Forgetting History

By Bhaswati Bhattacharya

Despite a litany of lessons in the past 150 years, the global community seems disinterested in taking command over the freedom our foremothers worked so hard to earn. Over the past decades, too much comfort and too many luxuries amid the attendant traumas that happen in such lives, have led to a new generation of complacency, ignorance, and inability to appreciate deeper wisdom.

Ayurveda has seen cycles of generations over the past 10,000 years and knows it will outlast the wars, droughts, destruction, and debauchery. It whispers a few lessons and puts a bug in the brain of a selected few who don’t relax in comfort, but become intent to serve society, preserve the lessons, and teach until they die.

History has taught us the difficulty of being in power and using it wisely. Those who are insecure are gluttons for power. Those who are happily secure do not want to enter the battlefield with the insecure warriors.  Only a few wield power in a kind, amazing, fulfilling way that serves society.

Ayurveda tells us that being out of sync with nature will imbalance our bodies and our minds. As time passes and more people have mental imbalances, they either become obsessed with power, or they shun involvement in civil duties, too disturbed to coordinate a life of serving others.  When those who grab power begin to drown in the excesses of money, luxury, and servants, they begin to abuse the people around them. They cease to be aware of the needs of others, or of the needs of the next generation. Ayurveda tells us we must be good to others in order to feel that our life was wholesome on the last day we can evaluate it.

A few generations ago many of our ancestors were opposed to the severe trends of extracting products from the earth in the name of development or industrialization. Desire for new products, convenience, and innovations that changed the obstacles in daily life fueled new laws that allowed mining, drilling, smelting, and felling that changed the landscape of the planet. Today, some are considering climate change and its karmic steps as their homes are flooded or burned down or collapsed.

The wave of low awareness of ecosystems has made us forget another lesson of ayurveda. It tells us to clean the air, clean the land, clean the water, and become aware of time if any epidemic arises. Viruses flourish in changed environments that make the human body slightly imbalanced. When the guard has low awareness and disconnection of body and mind, the ability to ward off diseases (vyadhiksamatva in Sanskrt) is less. India never faced a plague during the European dark ages because it understood the ecosystem.

Laws of hygiene developed into practices of ucchistha.  We forgot the reasons for the rituals, but kept the rituals. Yet, when the westerner taunted Indians for anything and everything that was not familiar to them, Indians were the first to apologize and abandon their rituals.  The rules of touching and not touching are more urgent today and need to be relearned.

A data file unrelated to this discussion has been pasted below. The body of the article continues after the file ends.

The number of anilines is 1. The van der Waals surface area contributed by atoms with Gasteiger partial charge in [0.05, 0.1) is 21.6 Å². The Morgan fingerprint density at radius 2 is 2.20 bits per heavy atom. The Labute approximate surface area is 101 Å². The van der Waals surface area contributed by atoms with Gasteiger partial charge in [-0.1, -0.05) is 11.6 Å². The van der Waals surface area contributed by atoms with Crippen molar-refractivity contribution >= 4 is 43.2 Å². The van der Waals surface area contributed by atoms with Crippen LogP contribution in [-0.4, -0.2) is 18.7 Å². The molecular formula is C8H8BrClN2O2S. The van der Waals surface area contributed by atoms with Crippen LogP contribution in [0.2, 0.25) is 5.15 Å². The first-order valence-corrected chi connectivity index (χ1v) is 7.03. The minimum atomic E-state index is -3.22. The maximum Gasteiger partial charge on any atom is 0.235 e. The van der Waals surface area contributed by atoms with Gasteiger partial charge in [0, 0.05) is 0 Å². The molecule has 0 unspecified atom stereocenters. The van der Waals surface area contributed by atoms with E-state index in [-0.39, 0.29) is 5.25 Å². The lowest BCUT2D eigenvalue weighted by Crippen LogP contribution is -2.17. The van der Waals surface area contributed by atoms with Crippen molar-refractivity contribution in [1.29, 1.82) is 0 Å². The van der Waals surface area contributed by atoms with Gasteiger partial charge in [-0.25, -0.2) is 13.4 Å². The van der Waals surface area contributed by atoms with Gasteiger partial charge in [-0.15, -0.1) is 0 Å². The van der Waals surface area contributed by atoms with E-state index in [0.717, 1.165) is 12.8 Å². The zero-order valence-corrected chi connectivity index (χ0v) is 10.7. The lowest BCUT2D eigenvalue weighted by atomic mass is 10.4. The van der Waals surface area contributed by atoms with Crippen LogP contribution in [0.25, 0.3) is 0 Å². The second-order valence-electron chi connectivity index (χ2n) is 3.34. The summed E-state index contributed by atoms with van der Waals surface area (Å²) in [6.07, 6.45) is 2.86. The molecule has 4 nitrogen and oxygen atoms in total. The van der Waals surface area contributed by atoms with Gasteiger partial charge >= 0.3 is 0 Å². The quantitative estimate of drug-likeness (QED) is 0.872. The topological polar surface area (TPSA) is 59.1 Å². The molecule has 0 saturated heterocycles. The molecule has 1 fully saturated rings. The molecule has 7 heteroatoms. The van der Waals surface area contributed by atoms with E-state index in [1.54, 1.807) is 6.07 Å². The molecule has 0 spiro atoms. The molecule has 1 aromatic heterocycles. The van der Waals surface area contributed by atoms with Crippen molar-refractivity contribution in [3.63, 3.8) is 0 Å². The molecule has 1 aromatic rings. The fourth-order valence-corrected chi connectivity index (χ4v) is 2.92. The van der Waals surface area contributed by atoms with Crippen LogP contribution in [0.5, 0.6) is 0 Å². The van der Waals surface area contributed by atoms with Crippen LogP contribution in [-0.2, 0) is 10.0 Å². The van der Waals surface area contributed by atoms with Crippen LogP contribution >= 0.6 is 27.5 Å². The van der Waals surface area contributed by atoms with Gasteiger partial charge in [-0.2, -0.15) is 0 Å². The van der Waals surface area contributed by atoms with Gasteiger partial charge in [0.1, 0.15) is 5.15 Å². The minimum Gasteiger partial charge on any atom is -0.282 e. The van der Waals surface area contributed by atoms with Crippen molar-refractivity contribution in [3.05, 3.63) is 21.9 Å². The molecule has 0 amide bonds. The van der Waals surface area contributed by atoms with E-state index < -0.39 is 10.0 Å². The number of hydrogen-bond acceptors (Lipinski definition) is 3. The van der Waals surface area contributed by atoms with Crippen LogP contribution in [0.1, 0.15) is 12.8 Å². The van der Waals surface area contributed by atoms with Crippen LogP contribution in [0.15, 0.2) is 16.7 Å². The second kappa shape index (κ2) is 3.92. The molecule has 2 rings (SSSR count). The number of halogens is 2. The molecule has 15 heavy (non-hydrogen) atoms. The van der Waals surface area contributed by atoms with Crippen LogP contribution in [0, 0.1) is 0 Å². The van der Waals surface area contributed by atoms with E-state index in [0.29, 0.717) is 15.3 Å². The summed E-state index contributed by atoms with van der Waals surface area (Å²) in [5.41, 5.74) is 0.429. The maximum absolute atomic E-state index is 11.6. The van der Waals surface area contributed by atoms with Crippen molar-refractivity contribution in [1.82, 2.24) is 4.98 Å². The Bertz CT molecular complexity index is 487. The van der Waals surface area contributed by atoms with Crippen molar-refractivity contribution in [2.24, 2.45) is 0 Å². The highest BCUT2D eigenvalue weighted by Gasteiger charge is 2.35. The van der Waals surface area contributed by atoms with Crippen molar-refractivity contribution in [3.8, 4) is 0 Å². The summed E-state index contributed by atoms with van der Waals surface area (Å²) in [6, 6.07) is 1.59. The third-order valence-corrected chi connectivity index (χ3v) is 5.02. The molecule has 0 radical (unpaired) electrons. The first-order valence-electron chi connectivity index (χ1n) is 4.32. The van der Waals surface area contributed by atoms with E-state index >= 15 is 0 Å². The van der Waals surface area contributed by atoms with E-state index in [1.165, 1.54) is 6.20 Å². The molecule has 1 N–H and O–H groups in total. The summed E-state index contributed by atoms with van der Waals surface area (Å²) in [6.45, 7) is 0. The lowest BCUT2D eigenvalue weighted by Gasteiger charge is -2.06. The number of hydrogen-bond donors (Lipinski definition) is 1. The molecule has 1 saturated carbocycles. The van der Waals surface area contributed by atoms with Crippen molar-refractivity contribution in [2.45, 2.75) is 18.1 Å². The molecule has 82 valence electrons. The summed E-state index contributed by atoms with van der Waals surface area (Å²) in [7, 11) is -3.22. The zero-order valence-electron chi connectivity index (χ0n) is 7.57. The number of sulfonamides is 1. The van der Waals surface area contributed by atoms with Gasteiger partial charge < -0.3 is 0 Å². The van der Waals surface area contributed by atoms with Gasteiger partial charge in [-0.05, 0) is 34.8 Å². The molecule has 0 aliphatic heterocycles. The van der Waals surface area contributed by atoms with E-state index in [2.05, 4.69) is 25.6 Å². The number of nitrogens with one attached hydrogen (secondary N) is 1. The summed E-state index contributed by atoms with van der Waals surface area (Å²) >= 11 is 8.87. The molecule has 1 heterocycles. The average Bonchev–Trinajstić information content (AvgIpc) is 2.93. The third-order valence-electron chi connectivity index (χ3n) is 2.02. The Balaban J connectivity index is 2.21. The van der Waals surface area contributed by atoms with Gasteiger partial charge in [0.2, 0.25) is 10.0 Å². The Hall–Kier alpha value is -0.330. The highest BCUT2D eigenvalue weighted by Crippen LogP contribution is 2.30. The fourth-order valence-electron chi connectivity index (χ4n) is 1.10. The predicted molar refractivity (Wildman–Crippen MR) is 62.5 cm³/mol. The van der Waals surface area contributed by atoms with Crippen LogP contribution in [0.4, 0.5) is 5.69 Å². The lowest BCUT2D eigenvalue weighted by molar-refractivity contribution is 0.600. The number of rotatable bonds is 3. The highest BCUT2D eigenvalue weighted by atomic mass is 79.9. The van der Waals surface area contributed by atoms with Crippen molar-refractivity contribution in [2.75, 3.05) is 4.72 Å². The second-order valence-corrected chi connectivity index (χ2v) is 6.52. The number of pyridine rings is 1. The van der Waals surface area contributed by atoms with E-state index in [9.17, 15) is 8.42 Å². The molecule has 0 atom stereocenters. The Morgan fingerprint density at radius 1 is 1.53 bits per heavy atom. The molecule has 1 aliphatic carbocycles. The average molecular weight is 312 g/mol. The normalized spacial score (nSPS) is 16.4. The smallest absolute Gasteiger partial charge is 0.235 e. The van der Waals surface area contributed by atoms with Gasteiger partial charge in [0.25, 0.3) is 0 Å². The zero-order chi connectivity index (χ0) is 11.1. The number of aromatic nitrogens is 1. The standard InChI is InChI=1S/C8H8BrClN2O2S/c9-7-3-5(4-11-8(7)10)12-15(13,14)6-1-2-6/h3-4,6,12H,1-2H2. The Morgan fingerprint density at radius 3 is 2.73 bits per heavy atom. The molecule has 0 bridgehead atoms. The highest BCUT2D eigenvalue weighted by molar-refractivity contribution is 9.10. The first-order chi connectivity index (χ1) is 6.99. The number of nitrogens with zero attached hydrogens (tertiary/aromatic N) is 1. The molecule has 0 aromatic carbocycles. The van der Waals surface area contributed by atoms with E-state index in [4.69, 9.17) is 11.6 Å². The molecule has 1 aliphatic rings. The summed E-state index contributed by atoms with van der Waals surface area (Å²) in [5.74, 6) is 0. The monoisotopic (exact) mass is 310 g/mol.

Toothpowder is better than toothpaste as it can absorb excess sticky residues and destroy the environment in which microbes grow. Toothpaste is more convenient to the sellers, so it has won the world over.

Toothpowder is better than toothpaste, as the mouth is already full of saliva and phlegm. Powder is dry and can absorb excess sticky residues and destroy the environment in which microbes grow. Toothpaste is more convenient to the sellers, as they are filled with mining byproducts and sludge that would have to be disposed of more carefully if it were not in toothpaste.

Squatting was abandoned for the chair toilet, despite the awareness that thighs lose strength over time when not used to rise. Water to clean after toileting was replaced with paper, then chemical-laden plastic-embedded towelettes.

Healing that was for the whole body was abandoned for targeted therapy, mostly oral pills, that made a lot of money for the welcome trust and its patent of standard pills, but ignored the whole body-mind approach to healing.  Ayurveda tells us 90% of diseases begin in the mind or the gut, but no-one is listening anymore.

Despite parroting the words of evidence-based medicine, we no longer evaluate the evidence, but simply adopt its digested form from our favorite celebrity school, person, or organization.  Is it true? No-one is aligning society with true evidence anymore.

The evolution to a personalized way of learning, in which the perfection of teaching was rewarded with a brilliant student who shone light to many, was abandoned by those in power, who do not profit by critical thinking, math-competent students who read and write well.  Standardized classroom style and uniformity was the solution to destroy the perfect apprenticeship style of gurukula.

Competence was abandoned for blind loyalty. The few in power command the majority, and the majority do the work to pressure others to follow loyalty and never look inside for answers.

Not to look inside has been the greatest way of forgetting history. When we disconnect with the inner self, we become bioenergetic manual laborers and fleshy robots.  Ayurveda saw this in previous cycles of man’s history and remembered. It teaches us to unlock the truths and start remembering again.

The South Asia Times Columnist Dr. Bhaswati  Bhattacharya is a Fulbright Specialist 2018‐2023 in Public Health and Clinical Asst Professor of Medicine, Weill Cornell Medical College, New York. Her bestselling book Everyday Ayurveda is published by Penguin Random House.


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